Rolling coverage of the day’s political developments, including Brexit and the Conservative party conference
- Revealed: Owen Paterson lobbied for firms he was paid to advise
- Opposition parties to plan for national unity government
- Analysis: can hedge funds make fortune from no deal?
- Javid’s plans to increase national living wage – Details
Here’s a little more on that fringe event, where the former minister, Alistair Burt, has been telling an audience he needs to lessons on loyalty to the Tory party.
.@AlistairBurtUK reminds the audience he’s been a Tory for fifty years and was even PPS to Iain Duncan Smith as leader: “I don’t need any lessons on loyalty from anybody about what to do for the Conservative Party in the future.” pic.twitter.com/K9ECFJweCk
Burt: “one of the big mistakes in 2016 is to think it was all about us…the idea that because they wanted to sell us cars and Prosecco they would give us exactly what we wanted. It wasn’t true then it isn’t true now.”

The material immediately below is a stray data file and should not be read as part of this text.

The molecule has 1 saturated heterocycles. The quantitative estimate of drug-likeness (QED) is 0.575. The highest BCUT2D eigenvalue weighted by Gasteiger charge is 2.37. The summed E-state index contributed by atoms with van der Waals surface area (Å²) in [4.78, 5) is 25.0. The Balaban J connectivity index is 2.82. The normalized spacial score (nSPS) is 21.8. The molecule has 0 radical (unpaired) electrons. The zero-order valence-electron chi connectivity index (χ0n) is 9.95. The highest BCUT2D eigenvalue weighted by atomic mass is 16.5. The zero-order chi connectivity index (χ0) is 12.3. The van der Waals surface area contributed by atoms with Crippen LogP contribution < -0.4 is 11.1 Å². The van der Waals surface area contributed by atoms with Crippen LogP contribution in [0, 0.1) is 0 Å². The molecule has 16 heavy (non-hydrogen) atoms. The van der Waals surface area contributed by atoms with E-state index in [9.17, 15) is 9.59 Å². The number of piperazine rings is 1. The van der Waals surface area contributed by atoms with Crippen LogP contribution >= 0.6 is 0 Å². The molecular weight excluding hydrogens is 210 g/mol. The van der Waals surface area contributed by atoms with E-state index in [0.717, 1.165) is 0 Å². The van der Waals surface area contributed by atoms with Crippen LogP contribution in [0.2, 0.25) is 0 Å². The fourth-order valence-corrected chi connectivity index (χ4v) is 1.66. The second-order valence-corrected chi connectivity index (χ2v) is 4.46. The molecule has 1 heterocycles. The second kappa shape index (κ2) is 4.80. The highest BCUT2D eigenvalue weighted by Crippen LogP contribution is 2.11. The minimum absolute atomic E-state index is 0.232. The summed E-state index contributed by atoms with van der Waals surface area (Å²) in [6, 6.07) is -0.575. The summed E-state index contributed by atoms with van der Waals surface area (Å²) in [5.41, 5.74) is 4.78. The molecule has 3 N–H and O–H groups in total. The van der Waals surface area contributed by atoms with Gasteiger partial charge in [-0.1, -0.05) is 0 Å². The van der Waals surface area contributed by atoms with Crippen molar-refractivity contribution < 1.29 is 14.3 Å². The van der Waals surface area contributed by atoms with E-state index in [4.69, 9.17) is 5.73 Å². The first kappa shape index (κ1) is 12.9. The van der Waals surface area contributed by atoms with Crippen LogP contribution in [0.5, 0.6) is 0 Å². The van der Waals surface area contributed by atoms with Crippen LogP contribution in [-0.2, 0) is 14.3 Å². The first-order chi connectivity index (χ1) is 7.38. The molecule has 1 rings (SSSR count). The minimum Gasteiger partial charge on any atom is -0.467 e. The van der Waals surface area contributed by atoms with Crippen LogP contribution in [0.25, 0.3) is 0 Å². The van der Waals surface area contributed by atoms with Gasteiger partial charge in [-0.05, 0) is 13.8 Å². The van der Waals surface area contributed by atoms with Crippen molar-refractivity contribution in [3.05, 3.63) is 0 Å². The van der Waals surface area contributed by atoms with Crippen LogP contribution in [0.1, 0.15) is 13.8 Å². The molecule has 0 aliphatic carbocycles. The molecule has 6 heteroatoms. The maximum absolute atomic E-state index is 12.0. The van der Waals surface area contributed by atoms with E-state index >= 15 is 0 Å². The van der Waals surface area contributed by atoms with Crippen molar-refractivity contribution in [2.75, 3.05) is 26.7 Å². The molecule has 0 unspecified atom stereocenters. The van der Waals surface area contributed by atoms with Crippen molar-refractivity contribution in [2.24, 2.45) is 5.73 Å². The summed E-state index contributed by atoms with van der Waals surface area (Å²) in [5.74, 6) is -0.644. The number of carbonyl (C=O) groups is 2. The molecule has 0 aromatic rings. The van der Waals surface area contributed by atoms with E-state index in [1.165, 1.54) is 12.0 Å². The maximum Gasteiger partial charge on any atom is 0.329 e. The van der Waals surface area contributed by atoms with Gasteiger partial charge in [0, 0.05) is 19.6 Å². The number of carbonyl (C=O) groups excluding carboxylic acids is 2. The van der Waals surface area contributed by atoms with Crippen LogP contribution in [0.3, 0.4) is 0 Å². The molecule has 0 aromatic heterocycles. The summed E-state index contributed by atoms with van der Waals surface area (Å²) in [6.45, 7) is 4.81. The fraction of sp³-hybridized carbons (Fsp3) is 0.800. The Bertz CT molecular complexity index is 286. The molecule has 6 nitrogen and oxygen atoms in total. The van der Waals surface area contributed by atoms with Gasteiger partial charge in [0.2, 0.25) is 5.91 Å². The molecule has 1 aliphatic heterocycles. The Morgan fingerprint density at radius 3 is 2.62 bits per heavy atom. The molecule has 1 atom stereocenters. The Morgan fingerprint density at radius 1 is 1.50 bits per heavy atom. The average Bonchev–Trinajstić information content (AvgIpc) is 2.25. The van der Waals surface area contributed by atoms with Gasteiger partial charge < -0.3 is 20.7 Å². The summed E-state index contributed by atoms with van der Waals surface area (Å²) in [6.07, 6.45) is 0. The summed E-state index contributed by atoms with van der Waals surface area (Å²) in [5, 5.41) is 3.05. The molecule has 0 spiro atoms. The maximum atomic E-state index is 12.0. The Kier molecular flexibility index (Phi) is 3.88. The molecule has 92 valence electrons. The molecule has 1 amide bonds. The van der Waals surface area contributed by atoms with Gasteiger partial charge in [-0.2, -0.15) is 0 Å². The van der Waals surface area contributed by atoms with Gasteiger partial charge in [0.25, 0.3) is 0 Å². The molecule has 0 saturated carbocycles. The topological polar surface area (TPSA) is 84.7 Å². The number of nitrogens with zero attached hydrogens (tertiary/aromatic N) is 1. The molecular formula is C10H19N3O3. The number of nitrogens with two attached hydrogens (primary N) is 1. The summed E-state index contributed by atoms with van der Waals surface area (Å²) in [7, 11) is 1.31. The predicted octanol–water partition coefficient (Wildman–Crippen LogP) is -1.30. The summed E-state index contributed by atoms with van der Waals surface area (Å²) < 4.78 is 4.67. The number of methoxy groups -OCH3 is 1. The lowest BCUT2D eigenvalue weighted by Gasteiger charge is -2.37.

Burt: “Bringing into office the Vote Leave campaign just hasn’t worked. To produce confrontation and division may win you a referendum but it doesn’t get people on your side in Parliament.”
The Guardian’s just published a leader on Labour’s universal credit policy, concluding that the “plan makes sense”.
The shocking failings of universal credit are justly blamed on the government having listened to the wrong people when setting it up. The sensible reforms set out by Labour show that the opposition has been listening to the right ones. Never mind that the package of changes announced by Jeremy Corbyn on Saturday was misleadingly described as a plan to “scrap” universal credit. His party’s proposals to end the five-week wait for initial payments, scrap the benefit cap and two-child limit (and heinous “rape clause”) are sound. So are promises to review the sanctions system, ditch the “digital only” approach and hire 5,000 new advisers to help those who struggle with online applications.